- Senators who voted NO on the amendment received, on average, 3.8 times as much ($233,171) from interest groups that opposed this amendment as those who voted YES ($61,956).
- Senators who voted YES on the amendment received an average of 10 percent more ($156,214) in campaign contributions from interest groups that supported this amendment than did senators who voted NO ($141,604).
- Co-sponsor Richard Burr received over $50,000 in contributions connected to natural gas and electric utility provider Duke Energy, $224,600 from oil and gas groups and $18,450 from trucking interest groups.
- Co-sponsor Bob Menendez has received $35,300 from gas and electric utilities, $45,600 from natural gas and petroleum companies and $34,200 from the trucking industry.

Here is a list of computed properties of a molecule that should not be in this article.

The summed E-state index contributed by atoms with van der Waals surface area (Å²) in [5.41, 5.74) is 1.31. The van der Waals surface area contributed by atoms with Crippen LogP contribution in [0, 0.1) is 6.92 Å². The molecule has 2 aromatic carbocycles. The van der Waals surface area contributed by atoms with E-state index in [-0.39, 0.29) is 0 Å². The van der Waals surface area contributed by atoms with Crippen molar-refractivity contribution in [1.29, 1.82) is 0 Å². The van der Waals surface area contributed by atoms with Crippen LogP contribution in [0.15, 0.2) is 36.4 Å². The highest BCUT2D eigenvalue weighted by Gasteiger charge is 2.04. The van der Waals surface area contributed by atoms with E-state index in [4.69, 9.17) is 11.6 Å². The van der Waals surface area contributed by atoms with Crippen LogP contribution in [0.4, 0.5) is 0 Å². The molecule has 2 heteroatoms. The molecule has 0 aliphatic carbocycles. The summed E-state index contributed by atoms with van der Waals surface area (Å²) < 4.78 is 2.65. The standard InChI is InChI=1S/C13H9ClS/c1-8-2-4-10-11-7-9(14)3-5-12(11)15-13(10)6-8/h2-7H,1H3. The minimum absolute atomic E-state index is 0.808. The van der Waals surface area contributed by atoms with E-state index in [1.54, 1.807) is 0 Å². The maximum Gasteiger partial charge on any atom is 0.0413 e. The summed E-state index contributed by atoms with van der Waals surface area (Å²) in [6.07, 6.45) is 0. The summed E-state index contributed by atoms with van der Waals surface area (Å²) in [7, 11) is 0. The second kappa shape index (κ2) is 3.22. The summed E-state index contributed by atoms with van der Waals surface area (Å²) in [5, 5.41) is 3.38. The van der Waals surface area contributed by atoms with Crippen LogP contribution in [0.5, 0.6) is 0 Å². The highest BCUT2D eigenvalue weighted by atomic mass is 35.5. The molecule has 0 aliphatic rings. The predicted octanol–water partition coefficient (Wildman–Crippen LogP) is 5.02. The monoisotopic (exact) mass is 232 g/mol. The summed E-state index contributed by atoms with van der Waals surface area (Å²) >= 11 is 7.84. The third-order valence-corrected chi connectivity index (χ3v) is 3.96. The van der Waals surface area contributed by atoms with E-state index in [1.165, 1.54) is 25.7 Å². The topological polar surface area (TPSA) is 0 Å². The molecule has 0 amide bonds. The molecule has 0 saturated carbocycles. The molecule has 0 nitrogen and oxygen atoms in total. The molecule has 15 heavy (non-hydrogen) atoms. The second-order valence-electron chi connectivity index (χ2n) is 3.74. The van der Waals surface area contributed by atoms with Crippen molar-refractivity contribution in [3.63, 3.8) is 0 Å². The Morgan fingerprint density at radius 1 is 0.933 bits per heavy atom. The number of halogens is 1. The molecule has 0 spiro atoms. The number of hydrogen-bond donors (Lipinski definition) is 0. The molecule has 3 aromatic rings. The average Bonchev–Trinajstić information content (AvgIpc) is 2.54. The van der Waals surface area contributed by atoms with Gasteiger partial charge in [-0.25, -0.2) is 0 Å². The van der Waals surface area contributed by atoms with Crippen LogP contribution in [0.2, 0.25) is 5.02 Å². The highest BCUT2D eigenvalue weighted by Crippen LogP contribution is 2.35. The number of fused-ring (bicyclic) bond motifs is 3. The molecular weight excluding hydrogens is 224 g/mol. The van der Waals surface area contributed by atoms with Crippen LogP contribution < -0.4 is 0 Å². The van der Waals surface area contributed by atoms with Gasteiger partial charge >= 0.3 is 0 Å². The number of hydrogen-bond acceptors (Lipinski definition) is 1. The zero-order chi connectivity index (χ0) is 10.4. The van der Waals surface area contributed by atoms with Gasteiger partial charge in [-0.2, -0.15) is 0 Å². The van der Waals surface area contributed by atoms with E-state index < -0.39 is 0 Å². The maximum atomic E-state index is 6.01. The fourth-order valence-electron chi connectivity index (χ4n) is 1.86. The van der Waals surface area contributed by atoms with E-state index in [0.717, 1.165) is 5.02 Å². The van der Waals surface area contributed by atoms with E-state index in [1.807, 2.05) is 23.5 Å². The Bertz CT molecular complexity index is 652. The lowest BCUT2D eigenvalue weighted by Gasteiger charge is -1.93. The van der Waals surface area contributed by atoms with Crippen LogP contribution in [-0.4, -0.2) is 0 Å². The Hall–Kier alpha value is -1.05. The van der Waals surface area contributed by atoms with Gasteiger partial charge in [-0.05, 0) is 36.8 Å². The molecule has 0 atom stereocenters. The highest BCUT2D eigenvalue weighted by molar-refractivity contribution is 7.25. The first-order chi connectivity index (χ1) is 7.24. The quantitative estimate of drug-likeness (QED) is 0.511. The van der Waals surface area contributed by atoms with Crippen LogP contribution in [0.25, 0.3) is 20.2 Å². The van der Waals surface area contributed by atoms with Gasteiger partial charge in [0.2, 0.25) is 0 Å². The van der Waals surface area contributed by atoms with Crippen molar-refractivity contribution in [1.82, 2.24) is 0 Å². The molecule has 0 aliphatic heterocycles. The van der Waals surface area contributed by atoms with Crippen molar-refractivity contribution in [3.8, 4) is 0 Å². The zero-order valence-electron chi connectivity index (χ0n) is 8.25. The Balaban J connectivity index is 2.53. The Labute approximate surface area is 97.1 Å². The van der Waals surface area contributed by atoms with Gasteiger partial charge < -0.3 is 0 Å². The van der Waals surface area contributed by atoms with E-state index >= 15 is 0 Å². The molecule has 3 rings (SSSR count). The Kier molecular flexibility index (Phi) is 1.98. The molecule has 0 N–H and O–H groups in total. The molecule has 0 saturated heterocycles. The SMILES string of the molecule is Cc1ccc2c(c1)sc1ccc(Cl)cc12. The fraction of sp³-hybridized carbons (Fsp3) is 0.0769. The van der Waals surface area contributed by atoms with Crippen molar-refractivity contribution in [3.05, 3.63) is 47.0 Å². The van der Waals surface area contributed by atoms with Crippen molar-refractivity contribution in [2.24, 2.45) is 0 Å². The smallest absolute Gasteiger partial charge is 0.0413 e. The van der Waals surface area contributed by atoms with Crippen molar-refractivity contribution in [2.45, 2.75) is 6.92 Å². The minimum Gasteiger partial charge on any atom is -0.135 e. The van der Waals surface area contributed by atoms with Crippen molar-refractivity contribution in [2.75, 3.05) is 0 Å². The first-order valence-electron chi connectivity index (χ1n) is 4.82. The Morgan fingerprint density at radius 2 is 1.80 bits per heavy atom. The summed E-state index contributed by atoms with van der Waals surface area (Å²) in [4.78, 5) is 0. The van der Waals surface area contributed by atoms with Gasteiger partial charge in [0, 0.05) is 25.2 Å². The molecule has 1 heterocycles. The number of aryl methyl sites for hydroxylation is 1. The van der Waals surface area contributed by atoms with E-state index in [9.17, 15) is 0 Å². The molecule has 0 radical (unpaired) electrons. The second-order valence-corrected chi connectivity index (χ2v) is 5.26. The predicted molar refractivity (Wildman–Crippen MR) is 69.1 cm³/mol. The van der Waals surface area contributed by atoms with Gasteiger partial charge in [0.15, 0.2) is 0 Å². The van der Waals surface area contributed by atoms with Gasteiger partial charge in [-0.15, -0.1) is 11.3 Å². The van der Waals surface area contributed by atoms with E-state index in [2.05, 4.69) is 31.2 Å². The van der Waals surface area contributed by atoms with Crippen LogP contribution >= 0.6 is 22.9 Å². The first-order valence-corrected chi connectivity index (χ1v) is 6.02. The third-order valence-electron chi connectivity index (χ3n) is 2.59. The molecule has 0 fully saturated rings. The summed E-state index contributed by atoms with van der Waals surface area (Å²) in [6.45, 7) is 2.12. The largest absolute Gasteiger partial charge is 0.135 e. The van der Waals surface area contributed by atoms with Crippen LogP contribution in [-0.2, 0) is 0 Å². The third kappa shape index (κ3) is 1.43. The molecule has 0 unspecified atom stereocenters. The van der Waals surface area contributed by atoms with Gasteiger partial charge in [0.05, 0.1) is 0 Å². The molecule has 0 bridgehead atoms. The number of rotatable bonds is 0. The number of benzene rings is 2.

Renewable Energy Tax Credits
This amendment offered by Debbie Stabenow would extend a number of tax incentives geared toward promoting renewable energy projects and energy efficiency, including the Production Tax Credit (PTC). The extensions are supported by alternative energy production & services interest groups such as American Wind Energy Association, Renewable Fuels Association, and the Solar Energy Industries Association. The vote failed 49-49, short of the 60 votes needed for passage.
- Alternative energy production and services interest groups gave on average 136 percent more ($13,737) to senators who voted YES on this amendment than to those who voted NO ($5,819).